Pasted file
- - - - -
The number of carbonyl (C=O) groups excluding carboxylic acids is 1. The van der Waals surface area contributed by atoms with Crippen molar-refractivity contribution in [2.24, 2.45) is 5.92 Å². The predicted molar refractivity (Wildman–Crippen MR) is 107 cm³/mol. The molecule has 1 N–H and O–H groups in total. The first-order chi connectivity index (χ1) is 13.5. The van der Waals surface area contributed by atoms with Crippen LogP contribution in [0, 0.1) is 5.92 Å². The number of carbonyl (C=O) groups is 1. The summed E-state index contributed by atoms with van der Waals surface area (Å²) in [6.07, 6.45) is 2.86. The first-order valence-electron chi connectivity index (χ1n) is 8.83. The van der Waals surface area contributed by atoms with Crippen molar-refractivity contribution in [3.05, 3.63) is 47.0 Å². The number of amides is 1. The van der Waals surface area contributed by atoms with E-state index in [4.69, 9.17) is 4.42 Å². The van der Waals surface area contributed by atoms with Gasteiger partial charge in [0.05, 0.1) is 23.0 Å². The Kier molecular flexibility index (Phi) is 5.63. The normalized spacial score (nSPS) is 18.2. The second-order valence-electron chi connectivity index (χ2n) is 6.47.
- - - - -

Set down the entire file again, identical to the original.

The number of carbonyl (C=O) groups excluding carboxylic acids is 1. The van der Waals surface area contributed by atoms with Crippen molar-refractivity contribution in [2.24, 2.45) is 5.92 Å². The predicted molar refractivity (Wildman–Crippen MR) is 107 cm³/mol. The molecule has 1 N–H and O–H groups in total. The first-order chi connectivity index (χ1) is 13.5. The van der Waals surface area contributed by atoms with Crippen LogP contribution in [0, 0.1) is 5.92 Å². The number of carbonyl (C=O) groups is 1. The summed E-state index contributed by atoms with van der Waals surface area (Å²) in [6.07, 6.45) is 2.86. The first-order valence-electron chi connectivity index (χ1n) is 8.83. The van der Waals surface area contributed by atoms with Crippen molar-refractivity contribution in [3.05, 3.63) is 47.0 Å². The number of amides is 1. The van der Waals surface area contributed by atoms with E-state index in [4.69, 9.17) is 4.42 Å². The van der Waals surface area contributed by atoms with Gasteiger partial charge in [0.05, 0.1) is 23.0 Å². The Kier molecular flexibility index (Phi) is 5.63. The normalized spacial score (nSPS) is 18.2. The second-order valence-electron chi connectivity index (χ2n) is 6.47.